Unite under Major or lose election, Archer tells Tories

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The Independent Online
BY COLIN BROWN

Chief Political Correspondent

The Tories will deserve to lose the next general election badly unless they unite behind John Major's leadership, Lord Archer warned yesterday.

The novelist and former deputy chairman of the Conservative Party called for an end to the leadership threats against Mr Major as the party faced more blows over Jonathan Aitken and the resignation of Richard Spring, a ministerial aide.

"If we go on quarrelling with ourselves in public, and appear on the radio and television fighting each other and not the Labour Party, not only will we lose, we will lose badly, and we will deserve to lose," he said on BBC radio. "We must show some unity, we must get behind the Prime Minister."

Lord Archer spoke out after Mr Spring, 48, the MP for Bury St Edmunds, quit as parliamentary private secretary to the Secretary of State for Northern Ireland, Sir Patrick Mayhew, after allegations of a "three-in- a-bed" sex romp with a Sunday school teacher.

The former defence minister, Alan Clark, said Mr Spring should not have resigned. "It's absurd to lose your nerve about disclosures about what is laughingly called one's private life. If MPs take bribes or commissions or hospitality, then it's a grey area of corruption - that's a totally different question," he said. "I don't know how more effective a government of total celibates would be than a government of train spotters. Either of them might be better than the one we have got at the moment."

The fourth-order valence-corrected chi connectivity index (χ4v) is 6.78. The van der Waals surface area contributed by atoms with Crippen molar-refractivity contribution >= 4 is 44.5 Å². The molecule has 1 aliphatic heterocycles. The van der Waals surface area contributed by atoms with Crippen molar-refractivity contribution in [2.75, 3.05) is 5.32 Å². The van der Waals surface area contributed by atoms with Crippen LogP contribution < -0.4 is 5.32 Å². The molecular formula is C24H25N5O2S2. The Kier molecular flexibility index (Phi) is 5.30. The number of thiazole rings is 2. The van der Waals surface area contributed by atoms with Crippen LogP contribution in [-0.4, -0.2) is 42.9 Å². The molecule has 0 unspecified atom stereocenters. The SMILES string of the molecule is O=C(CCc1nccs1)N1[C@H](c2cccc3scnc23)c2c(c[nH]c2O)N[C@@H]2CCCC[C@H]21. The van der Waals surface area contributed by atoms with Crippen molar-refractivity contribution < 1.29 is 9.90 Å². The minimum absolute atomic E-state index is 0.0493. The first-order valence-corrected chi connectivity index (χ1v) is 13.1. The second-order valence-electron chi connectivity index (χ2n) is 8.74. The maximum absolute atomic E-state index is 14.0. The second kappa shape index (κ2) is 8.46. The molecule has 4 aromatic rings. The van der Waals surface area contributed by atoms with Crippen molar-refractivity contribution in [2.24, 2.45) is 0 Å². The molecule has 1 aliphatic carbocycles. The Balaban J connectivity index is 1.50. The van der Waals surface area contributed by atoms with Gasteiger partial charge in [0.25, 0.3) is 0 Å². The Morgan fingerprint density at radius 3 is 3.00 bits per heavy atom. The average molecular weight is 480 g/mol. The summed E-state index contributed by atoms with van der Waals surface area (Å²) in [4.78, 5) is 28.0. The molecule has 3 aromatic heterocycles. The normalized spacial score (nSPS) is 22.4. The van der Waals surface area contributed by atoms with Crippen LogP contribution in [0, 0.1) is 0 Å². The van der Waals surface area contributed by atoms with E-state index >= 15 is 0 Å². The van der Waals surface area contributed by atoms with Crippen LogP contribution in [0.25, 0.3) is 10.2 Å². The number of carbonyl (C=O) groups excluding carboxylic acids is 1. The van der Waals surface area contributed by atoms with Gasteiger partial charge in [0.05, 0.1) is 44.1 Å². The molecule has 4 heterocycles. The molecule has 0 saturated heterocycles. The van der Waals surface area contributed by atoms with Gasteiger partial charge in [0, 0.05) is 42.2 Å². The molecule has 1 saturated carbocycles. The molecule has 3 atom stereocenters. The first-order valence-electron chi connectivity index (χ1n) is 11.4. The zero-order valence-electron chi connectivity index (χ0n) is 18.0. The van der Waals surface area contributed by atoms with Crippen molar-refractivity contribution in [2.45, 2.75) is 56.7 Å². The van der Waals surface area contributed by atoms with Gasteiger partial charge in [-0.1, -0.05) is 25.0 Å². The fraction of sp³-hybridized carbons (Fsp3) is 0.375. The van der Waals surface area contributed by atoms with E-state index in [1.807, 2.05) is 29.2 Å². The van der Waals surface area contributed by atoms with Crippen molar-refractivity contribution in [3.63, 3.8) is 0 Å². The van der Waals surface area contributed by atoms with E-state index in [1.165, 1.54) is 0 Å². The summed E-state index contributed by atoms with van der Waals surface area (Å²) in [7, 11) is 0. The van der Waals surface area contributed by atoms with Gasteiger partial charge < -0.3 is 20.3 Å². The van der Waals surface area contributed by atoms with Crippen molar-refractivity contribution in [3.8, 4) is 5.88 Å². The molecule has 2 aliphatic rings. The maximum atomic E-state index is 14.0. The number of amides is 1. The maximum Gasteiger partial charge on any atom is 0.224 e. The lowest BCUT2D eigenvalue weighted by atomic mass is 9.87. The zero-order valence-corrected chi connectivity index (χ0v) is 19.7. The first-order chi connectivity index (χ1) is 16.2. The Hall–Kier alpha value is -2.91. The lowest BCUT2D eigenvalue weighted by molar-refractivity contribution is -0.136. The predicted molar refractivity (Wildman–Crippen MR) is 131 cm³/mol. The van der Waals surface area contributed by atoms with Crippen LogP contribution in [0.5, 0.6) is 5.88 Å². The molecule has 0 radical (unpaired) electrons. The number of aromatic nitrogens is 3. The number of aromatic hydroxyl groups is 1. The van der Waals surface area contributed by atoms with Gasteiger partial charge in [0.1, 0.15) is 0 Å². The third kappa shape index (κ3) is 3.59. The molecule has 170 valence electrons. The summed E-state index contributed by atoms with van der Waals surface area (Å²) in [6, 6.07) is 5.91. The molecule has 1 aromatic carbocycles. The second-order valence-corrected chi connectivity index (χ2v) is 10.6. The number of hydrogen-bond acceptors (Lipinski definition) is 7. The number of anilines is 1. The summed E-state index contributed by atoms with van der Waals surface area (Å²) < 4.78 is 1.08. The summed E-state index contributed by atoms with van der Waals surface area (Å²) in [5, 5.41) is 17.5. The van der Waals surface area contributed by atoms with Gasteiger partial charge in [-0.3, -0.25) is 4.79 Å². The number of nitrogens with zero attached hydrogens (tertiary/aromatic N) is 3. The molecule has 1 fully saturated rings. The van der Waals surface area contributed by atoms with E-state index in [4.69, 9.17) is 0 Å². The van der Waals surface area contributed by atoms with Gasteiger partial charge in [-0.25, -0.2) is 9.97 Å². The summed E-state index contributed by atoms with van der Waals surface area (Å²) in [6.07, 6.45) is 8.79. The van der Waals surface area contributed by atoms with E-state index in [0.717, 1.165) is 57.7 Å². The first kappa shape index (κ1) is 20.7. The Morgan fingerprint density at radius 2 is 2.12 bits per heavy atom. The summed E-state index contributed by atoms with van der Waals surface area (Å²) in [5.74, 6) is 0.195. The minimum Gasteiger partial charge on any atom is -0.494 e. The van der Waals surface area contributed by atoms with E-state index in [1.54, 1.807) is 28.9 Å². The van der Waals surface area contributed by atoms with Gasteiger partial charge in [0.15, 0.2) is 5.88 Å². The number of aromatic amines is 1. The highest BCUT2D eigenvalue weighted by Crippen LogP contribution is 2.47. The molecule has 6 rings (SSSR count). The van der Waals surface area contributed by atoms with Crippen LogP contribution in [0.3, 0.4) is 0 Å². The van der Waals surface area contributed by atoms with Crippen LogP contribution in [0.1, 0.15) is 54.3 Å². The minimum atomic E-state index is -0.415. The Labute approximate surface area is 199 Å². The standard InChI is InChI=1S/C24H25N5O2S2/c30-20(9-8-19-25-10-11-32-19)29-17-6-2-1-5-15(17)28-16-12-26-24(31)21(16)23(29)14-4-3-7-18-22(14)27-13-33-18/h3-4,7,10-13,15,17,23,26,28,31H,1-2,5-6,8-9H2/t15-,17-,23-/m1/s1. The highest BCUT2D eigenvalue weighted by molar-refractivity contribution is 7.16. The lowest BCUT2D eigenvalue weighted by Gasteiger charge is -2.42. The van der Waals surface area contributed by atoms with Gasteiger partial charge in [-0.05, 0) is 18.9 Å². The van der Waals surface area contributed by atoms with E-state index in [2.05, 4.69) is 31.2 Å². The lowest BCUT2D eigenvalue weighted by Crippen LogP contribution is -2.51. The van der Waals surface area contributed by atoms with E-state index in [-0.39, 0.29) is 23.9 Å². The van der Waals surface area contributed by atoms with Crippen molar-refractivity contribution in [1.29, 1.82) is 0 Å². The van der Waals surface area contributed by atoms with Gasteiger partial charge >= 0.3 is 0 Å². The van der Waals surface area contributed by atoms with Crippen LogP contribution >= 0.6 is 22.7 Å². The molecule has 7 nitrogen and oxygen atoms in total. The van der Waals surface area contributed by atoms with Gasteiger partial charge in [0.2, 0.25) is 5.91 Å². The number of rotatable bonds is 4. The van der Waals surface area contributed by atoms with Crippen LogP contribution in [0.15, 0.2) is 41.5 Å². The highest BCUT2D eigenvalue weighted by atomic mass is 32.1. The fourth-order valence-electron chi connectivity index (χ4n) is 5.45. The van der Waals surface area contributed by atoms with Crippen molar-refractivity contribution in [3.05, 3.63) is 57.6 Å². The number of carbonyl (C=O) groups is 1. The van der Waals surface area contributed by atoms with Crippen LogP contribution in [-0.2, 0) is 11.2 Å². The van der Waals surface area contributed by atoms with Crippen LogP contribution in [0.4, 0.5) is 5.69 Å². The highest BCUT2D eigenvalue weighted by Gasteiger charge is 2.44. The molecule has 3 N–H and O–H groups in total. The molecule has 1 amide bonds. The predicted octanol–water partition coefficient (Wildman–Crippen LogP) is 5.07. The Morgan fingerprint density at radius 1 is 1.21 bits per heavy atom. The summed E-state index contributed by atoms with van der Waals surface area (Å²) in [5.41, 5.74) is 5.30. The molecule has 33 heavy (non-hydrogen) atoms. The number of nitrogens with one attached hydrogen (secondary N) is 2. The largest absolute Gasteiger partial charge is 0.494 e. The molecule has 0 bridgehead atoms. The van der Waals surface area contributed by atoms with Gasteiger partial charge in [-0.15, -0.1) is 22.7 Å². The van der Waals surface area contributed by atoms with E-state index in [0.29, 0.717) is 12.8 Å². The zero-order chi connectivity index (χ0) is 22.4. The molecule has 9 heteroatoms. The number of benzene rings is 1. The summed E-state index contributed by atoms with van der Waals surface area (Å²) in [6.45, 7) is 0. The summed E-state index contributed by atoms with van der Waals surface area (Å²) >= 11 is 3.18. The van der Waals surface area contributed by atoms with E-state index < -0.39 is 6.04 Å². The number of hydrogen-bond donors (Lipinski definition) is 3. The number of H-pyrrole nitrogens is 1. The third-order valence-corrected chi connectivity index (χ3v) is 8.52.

Senior party sources said yesterday that the Prime Minister could not ignore a threat to his leadership if there was a large-scale loss of confidence in him after the local elections.

John Major told party activists he would not go without a fight. But the source said: "If 50 or so Tory MPs went to the chief whip [Richard Ryder] and said if he did not go, there would be a leadership election in the autumn, he could not ignore it."

A total of 33 MPs would be needed to force a challenge, but backbench critics confirmed they would be prepared to tell the Chief Whip that Mr Major should go before facing a formal challenge if the feeling grew the Tories could not win a general election under his leadership.

The VE Day celebrations could help Mr Major to escape the worst of the aftermath from the local election results on 4 May. They will be followed the next day by a unique meeting of the Commons and the Lords at the Palace of Westminster attended by the Queen to celebrate VE Day. "He has proved lucky with the timing of parliamentary recesses. They always seem to happen when there would be a crisis. He is a bit like Houdini," one senior Tory backbench critic said. After the VE Day celebrations at Westminster, Mr Major is due to fly to Paris, Berlin and Moscow for further ceremonies commemorating the end of the Second World War.

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